Different Rho GTPase-dependent signaling pathways initiate sequential steps in the consolidation of long-term potentiation.

Rex CS, Chen LY, Sharma A, Liu J, Babayan AH, Gall CM, Lynch G - J. Cell Biol. (2009)

Adenosine blocks phosphorylation of the F-actin–severing protein cofilin. Hippocampal slices receiving TBS or control stimulation to the Schaffer collaterals were processed for double pCofilin (pCof) and PSD95 immunofluorescence. 0.2 mM adenosine (Ado) or vehicle (veh) was locally applied for 4 min beginning 30 s after TBS. (A) The plot shows mean numbers (±SEM) of pCofilin/PSD95 double-labeled puncta in the zone of physiological recording (*, P < 0.05; **, P < 0.01 vs. vehicle; #, P < 0.05; ##, P < 0.01 vs. adenosine alone). (B) Results from A expressed as difference between treatment and TBS + treatment effects (TBSΔ; mean ± SEM; **, P < 0.01 vs. vehicle; #, P < 0.05 vs. adenosine). (C) Western blots from tissue treated with adenosine or vehicle for 5 min; plot of group mean (±SEM) band ODs shows that adenosine decreased pCofilin levels (*, P < 0.05). (D) Low frequency stimulation (LFS) blocked TBS-induced increases in numbers of pCofilin+ PSDs (mean ± SEM; *, P < 0.05 vs. control; #, P < 0.05 vs. TBS).
© Copyright Policy - openaccess
Related In: Results  -  Collection

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Show All Figures
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fig3: Adenosine blocks phosphorylation of the F-actin–severing protein cofilin. Hippocampal slices receiving TBS or control stimulation to the Schaffer collaterals were processed for double pCofilin (pCof) and PSD95 immunofluorescence. 0.2 mM adenosine (Ado) or vehicle (veh) was locally applied for 4 min beginning 30 s after TBS. (A) The plot shows mean numbers (±SEM) of pCofilin/PSD95 double-labeled puncta in the zone of physiological recording (*, P < 0.05; **, P < 0.01 vs. vehicle; #, P < 0.05; ##, P < 0.01 vs. adenosine alone). (B) Results from A expressed as difference between treatment and TBS + treatment effects (TBSΔ; mean ± SEM; **, P < 0.01 vs. vehicle; #, P < 0.05 vs. adenosine). (C) Western blots from tissue treated with adenosine or vehicle for 5 min; plot of group mean (±SEM) band ODs shows that adenosine decreased pCofilin levels (*, P < 0.05). (D) Low frequency stimulation (LFS) blocked TBS-induced increases in numbers of pCofilin+ PSDs (mean ± SEM; *, P < 0.05 vs. control; #, P < 0.05 vs. TBS).
Mentions: We tested whether the TBS-induced pCofilin effect is modified by adenosine. Brief (4 min) adenosine infusions to control slices reduced the number of pCofilin+ synapses in CA1 str. radiatum by ∼30%, and this effect was completely blocked by the A1R antagonist DPCPX (Fig. 3 A). Moreover, adenosine applied at 30 s after TBS profoundly reduced the increase in pCofilin+ synapses normally found after TBS (72 ± 15% vs. 273 ± 39% of control for adenosine vs. vehicle; n = 11 and 14; P < 0.0001). The potent block of activity-driven cofilin phosphorylation by adenosine was eliminated by DPCPX (Fig. 3 A) but was unaffected by 10 µM of the adenosine A2a receptor antagonist MSX3 (117 ± 24% of control + adenosine; P = 0.52). Because adenosine depressed basal pCofilin levels, we recalculated the effects of TBS as the percent change from the appropriate (adenosine treated or untreated) control group mean (Fig. 3 B). By this measure, TBS increased the number of pCofilin+ PSDs by 173 ± 39% in untreated slices but only by 44 ± 16% in slices treated with adenosine (P = 0.001). The full effect of TBS was restored in adenosine-treated slices by preincubation with DPCPX (156 ± 64% of adenosine + DPCPX–treated control slices). Western blot analyses confirmed that adenosine infusion reduced basal pCofilin levels in control slices (vehicle vs. adenosine: 39.8 ± 4.2 vs. 26.3 ± 3.0 × 103 OD units; n = 19; P = 0.01; Fig. 3 C). Similar results were obtained when normalized to β-actin.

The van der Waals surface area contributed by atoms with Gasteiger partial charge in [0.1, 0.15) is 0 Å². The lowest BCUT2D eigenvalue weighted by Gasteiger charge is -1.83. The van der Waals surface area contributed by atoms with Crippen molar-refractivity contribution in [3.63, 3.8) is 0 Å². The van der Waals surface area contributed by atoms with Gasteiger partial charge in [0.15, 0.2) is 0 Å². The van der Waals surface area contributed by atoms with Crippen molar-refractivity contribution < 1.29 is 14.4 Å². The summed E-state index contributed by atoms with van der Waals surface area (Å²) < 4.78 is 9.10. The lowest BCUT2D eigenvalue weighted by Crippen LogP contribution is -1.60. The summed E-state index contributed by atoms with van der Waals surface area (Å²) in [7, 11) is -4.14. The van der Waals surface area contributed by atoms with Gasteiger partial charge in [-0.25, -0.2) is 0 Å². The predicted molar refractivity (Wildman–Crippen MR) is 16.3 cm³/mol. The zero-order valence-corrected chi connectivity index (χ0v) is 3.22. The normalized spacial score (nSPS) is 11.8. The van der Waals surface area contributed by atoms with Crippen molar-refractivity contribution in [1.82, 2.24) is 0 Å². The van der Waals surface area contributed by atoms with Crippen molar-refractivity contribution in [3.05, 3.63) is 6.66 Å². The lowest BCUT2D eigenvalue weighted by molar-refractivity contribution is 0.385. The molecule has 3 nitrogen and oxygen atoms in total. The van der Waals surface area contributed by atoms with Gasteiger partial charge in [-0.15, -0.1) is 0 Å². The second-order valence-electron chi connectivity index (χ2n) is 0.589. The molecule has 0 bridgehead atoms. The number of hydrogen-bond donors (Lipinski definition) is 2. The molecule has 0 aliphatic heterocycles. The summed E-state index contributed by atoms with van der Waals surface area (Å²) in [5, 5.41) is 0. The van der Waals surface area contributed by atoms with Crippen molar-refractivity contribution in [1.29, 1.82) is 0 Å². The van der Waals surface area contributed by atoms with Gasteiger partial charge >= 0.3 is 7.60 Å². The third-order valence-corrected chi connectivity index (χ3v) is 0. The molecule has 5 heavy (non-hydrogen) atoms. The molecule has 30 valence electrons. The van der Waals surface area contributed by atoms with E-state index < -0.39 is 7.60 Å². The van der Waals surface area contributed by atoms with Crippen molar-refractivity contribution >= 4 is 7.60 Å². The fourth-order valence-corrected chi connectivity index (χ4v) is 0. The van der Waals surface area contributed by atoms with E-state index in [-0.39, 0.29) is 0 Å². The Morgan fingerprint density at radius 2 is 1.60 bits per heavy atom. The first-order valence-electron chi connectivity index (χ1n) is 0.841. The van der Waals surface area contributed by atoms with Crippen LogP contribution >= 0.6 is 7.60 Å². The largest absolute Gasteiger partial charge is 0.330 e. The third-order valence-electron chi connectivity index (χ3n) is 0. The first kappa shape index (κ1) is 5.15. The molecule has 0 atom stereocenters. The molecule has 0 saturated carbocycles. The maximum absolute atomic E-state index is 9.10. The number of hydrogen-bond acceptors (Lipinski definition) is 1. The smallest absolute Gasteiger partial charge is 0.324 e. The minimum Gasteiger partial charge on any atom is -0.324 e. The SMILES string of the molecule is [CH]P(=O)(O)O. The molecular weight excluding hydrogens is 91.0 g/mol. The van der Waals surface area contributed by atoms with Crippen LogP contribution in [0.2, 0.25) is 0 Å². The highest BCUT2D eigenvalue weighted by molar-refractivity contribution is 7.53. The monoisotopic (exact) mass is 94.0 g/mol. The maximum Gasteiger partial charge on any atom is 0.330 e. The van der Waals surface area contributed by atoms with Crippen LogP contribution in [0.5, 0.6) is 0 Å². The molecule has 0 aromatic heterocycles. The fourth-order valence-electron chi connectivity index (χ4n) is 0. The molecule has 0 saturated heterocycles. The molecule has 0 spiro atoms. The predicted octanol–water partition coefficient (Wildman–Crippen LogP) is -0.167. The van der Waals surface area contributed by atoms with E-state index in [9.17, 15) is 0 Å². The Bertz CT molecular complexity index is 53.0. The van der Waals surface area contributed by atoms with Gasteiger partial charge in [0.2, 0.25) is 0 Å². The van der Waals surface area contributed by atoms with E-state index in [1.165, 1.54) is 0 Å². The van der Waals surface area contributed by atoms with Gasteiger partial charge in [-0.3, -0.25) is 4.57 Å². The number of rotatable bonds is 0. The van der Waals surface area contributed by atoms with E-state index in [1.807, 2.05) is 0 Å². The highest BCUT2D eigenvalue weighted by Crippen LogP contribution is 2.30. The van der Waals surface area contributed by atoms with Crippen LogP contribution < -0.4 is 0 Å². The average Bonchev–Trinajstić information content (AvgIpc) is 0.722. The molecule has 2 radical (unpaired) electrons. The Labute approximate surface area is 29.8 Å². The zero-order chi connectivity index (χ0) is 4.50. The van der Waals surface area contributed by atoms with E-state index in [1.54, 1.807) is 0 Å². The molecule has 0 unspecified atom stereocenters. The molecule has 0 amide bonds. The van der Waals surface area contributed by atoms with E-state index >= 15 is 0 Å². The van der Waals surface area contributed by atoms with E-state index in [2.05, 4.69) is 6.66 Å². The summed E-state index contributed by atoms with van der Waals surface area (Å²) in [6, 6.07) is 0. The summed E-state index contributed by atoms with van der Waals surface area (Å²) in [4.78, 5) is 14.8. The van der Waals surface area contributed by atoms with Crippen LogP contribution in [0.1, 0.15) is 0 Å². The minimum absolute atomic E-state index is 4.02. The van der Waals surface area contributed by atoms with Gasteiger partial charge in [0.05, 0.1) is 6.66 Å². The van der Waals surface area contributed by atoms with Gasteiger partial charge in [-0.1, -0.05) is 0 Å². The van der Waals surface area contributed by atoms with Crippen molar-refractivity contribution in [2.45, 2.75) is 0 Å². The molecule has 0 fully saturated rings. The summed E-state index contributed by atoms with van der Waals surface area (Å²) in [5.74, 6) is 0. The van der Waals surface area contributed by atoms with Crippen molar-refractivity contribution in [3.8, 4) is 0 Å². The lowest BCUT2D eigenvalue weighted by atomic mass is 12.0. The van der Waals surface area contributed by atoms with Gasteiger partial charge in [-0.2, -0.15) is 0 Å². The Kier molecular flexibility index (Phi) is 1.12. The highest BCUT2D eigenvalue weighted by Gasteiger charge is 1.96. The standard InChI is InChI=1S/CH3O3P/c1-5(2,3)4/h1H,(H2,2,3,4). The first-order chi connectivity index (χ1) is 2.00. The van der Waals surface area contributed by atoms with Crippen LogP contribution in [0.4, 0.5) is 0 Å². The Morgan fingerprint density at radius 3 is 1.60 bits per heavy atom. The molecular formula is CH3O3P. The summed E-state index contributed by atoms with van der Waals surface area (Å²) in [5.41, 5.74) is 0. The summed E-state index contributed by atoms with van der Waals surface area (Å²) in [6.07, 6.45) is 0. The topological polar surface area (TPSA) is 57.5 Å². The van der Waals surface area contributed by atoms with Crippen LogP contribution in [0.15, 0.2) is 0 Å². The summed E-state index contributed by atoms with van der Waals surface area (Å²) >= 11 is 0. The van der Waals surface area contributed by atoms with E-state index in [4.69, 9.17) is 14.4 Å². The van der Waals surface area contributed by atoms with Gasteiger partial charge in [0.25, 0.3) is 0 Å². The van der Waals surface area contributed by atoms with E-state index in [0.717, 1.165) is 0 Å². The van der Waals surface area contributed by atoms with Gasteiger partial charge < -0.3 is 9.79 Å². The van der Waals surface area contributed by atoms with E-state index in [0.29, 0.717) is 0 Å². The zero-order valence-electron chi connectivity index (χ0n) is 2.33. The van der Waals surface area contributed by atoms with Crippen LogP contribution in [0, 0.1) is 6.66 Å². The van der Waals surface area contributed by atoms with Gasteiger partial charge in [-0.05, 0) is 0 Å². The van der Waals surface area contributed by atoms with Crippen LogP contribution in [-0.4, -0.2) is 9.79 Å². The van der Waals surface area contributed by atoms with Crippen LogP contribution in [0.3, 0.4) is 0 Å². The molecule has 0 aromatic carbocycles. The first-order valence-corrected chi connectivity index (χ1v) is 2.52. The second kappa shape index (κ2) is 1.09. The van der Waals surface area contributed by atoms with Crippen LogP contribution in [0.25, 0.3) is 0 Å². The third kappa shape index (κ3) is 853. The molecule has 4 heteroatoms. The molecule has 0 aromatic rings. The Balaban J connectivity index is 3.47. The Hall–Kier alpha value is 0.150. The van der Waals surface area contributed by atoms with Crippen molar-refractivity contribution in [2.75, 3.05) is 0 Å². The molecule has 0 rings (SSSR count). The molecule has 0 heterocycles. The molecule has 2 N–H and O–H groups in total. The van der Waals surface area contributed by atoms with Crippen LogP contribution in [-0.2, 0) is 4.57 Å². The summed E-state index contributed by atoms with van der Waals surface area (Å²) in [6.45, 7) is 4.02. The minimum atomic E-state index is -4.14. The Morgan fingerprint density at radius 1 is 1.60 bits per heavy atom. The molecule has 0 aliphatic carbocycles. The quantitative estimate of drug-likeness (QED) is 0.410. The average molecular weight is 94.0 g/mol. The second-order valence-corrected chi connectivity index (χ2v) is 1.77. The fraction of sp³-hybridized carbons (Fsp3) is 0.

Bottom Line: These experiments used this observation to uncover the synaptic processes that stabilize the potentiation effect.A search for the upstream origins of these effects showed that adenosine suppressed RhoA activity but only modestly affected Rac and Cdc42.A RhoA kinase (ROCK) inhibitor reproduced adenosine's effects on cofilin phosphorylation, spine actin polymerization, and LTP, whereas a Rac inhibitor did not.

View Article: PubMed Central - PubMed

Affiliation: Department of Psychiatry and Human Behavior, University of California, Irvine, CA 92697, USA. crex@uci.edu

ABSTRACT
The releasable factor adenosine blocks the formation of long-term potentiation (LTP). These experiments used this observation to uncover the synaptic processes that stabilize the potentiation effect. Brief adenosine infusion blocked stimulation-induced actin polymerization within dendritic spines along with LTP itself in control rat hippocampal slices but not in those pretreated with the actin filament stabilizer jasplakinolide. Adenosine also blocked activity-driven phosphorylation of synaptic cofilin but not of synaptic p21-activated kinase (PAK). A search for the upstream origins of these effects showed that adenosine suppressed RhoA activity but only modestly affected Rac and Cdc42. A RhoA kinase (ROCK) inhibitor reproduced adenosine's effects on cofilin phosphorylation, spine actin polymerization, and LTP, whereas a Rac inhibitor did not. However, inhibitors of Rac or PAK did prolong LTP's vulnerability to reversal by latrunculin, a toxin which blocks actin filament assembly. Thus, LTP induction initiates two synaptic signaling cascades: one (RhoA-ROCK-cofilin) leads to actin polymerization, whereas the other (Rac-PAK) stabilizes the newly formed filaments.

Show MeSH
Related in: MedlinePlus